It always seemed like funny dad talk, a disapproving Chinese man who held onto his disdain for the West as a way to preserve a personal identity I’d never understand myself. But he’s right, in a profound way, something I’ve learned over the decades. It’s something I’ve not seen in a book, but which I hope to find one day. Back in the day, the wilderness was the wilderness, and civilization was the village. Among people, you were safe, you were near home. Out in the wild, you were back under the law of nature. Modern America is itself the law of nature, the 4 lane highways and the overpasses and the malls and even the pre-planned condo communities, it’s the new natural environment, for which you are responsible for your own survival. There is no tribal bond that binds us to the other people we pass everyday. We’re infinitely more like schooling fish than a gorilla troop. If you trip up, if you fall behind, if you lose your wallet or your keys or your mind or your heartbeat, this becomes instantly apparent.
When you die, you die. Protect ya neck. Go through life long enough, and you’ll live through enough moments to experience what all this stuff around us is really made of. We know we can only project our sense of civility to a spot on Earth of a size statistically equal to zero. People come, people go, and in between we try to feel and behave like men felt and behaved when the wilderness they knew was not one that looked exactly like themselves. I see this budding nihilism in my friends, now raising kids and servicing mortgages, slogging through workdays and coffee and saved only by either an inability or unwillingness to make real sense out of any of it. They’re normal within an absurd system, and the only way to keep oriented is to mystify, to fail to understand, to use over-complication to hide plainly bare truths. Like how their job has no meaning. Or how their spouse is unpleasant. How their children’s futures are as as big a mystery as their own. Or how they’re not happy.
His first memory was abandoning everything at the dock, their family car still idling with the driver unsure of what to do, packing aboard an evacuation ship for Taiwan. I tell him now his generation is the luckiest there has ever been, to have enjoyed the greatest improvement in living standards any generation has ever seen, and will ever see. I say I’m okay, I saw improvements in my time as well. They were born hard, and grew soft. I was grown soft in their eyes, but as the second generation of immigrants, things were much more challenging than he could really understand. The struggle of the immigrant is well understood. The struggle of the immigrant’s son is not, not even by the son himself.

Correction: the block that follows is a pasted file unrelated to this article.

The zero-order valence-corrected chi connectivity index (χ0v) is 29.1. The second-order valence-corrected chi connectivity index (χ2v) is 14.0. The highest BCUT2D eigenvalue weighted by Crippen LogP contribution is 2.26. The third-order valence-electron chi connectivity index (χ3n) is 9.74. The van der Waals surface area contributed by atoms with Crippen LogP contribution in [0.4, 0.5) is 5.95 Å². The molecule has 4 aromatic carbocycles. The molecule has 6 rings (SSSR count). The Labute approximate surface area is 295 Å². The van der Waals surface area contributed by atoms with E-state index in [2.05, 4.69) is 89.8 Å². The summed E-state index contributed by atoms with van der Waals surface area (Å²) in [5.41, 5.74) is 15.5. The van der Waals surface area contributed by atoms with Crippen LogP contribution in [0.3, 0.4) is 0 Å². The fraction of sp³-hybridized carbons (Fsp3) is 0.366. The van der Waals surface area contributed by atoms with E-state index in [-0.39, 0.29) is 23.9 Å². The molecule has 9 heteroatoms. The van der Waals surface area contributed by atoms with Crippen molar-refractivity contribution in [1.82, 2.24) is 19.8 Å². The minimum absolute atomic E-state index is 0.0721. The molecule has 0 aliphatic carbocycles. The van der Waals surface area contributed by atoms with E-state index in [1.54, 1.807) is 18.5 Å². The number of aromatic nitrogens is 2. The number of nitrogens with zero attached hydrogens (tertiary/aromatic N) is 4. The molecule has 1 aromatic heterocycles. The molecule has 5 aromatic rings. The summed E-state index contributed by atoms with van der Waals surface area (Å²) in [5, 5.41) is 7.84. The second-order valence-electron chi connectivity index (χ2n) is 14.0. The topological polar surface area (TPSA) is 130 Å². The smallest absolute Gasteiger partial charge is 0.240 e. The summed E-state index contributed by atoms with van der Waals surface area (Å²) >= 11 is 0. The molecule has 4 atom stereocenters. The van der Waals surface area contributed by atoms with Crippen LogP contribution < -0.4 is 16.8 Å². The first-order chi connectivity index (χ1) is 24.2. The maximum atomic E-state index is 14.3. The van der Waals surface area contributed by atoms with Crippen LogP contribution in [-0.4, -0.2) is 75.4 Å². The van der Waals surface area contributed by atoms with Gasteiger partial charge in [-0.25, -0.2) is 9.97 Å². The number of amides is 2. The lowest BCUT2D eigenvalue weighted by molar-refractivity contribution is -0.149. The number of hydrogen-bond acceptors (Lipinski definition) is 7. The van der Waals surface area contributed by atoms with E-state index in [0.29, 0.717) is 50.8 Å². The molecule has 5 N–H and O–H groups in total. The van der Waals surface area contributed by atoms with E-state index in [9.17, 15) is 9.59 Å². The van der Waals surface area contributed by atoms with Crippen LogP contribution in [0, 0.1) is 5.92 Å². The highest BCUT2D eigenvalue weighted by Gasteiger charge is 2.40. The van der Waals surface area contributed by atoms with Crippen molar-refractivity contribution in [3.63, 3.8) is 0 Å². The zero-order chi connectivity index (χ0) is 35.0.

I think I’m Hindu. Everyone is one of the great religions without knowing it. I knew I was Hindu when I read about the Yugas on Wikipedia. The timeline of the Yugas is ridiculous, but I figure it’s just a problem of units conversion. I think we switched over to the Kali Yuga sometime in the 1990s. That’s when Harvey Weinstein began his raping career, you could tell a bad moon had risen looking back. It’s legitimately scary out there, it’s not just the news anymore, it’s the people. Thank God for NYC. NYC had the lowest number of murders this year since forever, and although our subways are falling apart, I love New Yorkers, especially the subway ones. We don’t murder each other, and a couple months back on the 5 train a lady fell out her seat and had a massive seizure right on top of my feet. Someone said to not touch her, and I went over and phoned the conductor. He was nice, he said okay, I know what car you’re in, we’ll have someone there when we reach Grand Central, thank you sir. And he did, there was paramedic team waiting for us at the exact door, and they came on immediately and got this poor lady to a hospital. I’m sure she was fine. Nobody panicked, we took care of her. I felt so good about that. They say this city is a jungle but it’s not, the jungle is West L.A., it’s The Vegas Strip, it’s anywhere in Florida. Leave NYC out of it.
When you die, you die, live among civilized people in between. Read up on the Yugas, there’s no denying Kali has come. Just plug away, and remember the Chinese never die.